That paper is going to be retracted as soon as possible, Science told us. The co-authors that the NSF reprimanded are Bruce Eaton and Dan Feldheim, now at the University of Colorado at Boulder; they have been under scrutiny since 2008, when an investigation at North Carolina State University, their former employer, found that the Science paper contained falsified data.

The paper, “RNA-Mediated Metal-Metal Bond Formation in the Synthesis of Hexagonal Palladium Nanoparticles,” has been cited 138 times.

Science Editor in Chief  Marcia McNutt told us today that a retraction is in the works:

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Science flags immune-boosting paper under investigation

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F1.mediumScience magazine has issued an expression of concern for a paper on the discovery of a new immune-boosting protein. The paper’s findings, which received some press coverage when they came out last spring, are now under investigation by Imperial College London.

The expression of concern follows a correction noting a Western blot mix-up. Science Editor in Chief Marcia McNutt told us last month that the mistake resulted from “carelessness” on the part of the authors. But now, an investigation at Imperial College London — where Philip Ashton-Rickardt led the research — is formally looking into the findings.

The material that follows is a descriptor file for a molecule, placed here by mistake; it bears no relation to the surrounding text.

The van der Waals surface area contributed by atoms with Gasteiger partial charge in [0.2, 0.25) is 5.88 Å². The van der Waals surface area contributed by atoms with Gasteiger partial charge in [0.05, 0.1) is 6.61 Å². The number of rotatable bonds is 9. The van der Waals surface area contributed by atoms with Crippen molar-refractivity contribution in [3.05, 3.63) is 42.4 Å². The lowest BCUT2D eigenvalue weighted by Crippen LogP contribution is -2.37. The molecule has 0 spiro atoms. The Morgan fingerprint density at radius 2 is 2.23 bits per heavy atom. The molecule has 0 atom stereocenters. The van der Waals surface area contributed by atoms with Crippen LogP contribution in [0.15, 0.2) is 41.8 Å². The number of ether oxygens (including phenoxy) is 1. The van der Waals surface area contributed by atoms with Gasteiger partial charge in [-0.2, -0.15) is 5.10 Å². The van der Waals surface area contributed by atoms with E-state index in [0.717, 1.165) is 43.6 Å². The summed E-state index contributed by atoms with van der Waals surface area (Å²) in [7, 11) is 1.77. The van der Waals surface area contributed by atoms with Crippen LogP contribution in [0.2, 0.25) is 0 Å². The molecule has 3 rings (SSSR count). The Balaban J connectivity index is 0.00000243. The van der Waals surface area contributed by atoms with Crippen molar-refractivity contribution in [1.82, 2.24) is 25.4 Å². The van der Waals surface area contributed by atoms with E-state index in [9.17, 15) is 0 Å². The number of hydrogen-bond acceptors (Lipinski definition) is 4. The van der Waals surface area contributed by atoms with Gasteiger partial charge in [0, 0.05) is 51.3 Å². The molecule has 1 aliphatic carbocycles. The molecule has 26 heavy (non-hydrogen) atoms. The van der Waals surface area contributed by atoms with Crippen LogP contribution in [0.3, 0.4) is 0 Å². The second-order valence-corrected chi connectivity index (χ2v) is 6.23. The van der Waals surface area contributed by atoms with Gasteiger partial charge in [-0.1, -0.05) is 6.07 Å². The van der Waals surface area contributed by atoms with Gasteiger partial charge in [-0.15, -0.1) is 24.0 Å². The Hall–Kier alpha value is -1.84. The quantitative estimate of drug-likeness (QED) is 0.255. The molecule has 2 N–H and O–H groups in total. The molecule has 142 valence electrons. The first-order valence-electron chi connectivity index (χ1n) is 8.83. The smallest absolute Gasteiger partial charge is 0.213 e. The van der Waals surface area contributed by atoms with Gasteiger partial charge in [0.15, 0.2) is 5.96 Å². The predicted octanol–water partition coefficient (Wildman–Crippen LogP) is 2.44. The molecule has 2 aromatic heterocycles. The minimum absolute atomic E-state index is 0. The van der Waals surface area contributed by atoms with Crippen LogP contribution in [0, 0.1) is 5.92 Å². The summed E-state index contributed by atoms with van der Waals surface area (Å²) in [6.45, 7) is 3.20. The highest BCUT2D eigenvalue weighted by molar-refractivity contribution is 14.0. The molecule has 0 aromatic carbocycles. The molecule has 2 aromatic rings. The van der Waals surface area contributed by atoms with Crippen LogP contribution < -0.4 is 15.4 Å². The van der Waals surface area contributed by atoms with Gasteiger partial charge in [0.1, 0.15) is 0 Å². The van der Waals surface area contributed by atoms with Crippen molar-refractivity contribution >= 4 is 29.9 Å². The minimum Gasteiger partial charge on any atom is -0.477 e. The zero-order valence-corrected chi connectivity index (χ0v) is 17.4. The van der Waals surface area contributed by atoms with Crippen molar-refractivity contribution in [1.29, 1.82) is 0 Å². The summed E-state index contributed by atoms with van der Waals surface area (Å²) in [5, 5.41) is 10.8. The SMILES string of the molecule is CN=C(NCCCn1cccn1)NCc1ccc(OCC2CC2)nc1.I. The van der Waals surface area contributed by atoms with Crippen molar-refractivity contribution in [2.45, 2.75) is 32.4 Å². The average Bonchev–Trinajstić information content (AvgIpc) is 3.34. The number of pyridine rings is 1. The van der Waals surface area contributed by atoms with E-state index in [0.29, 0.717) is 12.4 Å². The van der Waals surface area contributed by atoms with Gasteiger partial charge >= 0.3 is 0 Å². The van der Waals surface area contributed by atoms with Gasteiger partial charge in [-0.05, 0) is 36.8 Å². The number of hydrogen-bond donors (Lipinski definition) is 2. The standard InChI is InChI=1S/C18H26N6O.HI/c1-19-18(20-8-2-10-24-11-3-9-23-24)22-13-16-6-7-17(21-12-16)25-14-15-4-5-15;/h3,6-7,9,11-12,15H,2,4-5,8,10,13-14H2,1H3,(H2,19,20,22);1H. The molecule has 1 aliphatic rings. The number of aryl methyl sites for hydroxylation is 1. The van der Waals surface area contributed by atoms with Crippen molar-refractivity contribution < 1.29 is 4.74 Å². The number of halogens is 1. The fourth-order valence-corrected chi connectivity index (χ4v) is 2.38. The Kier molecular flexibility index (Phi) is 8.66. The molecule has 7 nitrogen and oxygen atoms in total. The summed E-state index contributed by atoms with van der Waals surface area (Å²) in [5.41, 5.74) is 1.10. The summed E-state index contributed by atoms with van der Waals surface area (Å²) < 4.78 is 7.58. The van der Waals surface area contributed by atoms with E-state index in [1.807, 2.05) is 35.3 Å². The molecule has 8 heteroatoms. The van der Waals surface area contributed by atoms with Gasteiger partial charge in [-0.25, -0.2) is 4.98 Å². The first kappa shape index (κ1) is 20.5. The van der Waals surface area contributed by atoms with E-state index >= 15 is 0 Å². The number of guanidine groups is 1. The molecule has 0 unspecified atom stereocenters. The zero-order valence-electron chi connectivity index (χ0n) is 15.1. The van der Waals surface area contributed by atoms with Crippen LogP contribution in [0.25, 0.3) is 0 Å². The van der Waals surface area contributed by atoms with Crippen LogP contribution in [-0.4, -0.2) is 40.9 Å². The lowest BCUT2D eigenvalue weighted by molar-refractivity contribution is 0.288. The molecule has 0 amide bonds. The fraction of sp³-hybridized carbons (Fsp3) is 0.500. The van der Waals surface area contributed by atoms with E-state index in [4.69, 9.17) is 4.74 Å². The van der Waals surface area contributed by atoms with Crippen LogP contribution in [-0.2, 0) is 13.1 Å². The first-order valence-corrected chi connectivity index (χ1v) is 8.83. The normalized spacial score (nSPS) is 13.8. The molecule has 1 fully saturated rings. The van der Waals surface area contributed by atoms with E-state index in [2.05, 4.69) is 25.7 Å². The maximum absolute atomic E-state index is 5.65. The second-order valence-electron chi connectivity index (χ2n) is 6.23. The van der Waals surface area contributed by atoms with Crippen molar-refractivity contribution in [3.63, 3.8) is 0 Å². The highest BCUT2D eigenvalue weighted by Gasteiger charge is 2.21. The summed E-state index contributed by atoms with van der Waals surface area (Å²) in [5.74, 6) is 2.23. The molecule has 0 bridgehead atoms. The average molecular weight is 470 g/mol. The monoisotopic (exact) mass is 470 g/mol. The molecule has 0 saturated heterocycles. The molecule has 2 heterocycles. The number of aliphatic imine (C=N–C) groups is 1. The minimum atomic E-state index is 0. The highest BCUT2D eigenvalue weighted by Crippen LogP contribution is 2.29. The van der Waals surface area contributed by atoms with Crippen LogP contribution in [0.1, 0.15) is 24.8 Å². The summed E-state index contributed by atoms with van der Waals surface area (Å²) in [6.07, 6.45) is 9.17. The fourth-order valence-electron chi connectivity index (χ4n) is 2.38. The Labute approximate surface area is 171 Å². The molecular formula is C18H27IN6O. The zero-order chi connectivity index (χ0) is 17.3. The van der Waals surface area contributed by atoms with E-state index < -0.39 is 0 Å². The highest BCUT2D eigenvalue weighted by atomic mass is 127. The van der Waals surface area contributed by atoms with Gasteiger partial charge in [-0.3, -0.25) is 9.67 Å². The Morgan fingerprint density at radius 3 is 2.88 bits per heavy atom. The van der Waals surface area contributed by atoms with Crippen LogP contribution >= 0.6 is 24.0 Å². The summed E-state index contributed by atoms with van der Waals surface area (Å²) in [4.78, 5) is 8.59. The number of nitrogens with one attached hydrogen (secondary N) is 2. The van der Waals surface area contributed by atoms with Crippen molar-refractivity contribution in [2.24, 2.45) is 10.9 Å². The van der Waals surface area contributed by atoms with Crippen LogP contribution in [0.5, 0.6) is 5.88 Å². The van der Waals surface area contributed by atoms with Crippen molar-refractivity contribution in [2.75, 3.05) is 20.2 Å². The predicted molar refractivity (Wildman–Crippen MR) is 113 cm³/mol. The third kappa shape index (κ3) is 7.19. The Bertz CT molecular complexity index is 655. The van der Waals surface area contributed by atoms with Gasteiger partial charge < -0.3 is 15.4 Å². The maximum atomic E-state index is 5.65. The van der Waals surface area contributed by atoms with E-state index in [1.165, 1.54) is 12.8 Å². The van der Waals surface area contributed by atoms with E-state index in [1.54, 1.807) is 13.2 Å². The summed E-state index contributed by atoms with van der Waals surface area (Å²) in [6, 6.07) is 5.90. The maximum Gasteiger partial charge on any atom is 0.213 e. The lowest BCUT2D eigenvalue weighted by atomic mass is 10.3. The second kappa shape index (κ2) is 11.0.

That investigation is ongoing, according to the expression of concern (signed by McNutt):

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Science retracts physics paper after magnetic field wasn’t what it seemed

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F1.mediumScience has retracted an August paper on an interesting electric current researchers observed in a kind of material called a topological insulator. Well, a current the researchers — based at Stanford and MIT — thought they had observed.

A magnetic field with particular attributes reported in the paper seemed to provide evidence of the current. But the researchers soon discovered that the field might have been, in part, an artifact of the very device they used to detect it. The authors, along with a few other researchers, have published that subsequent finding on the physics preprint server, arXiv.

Here’s the retraction note: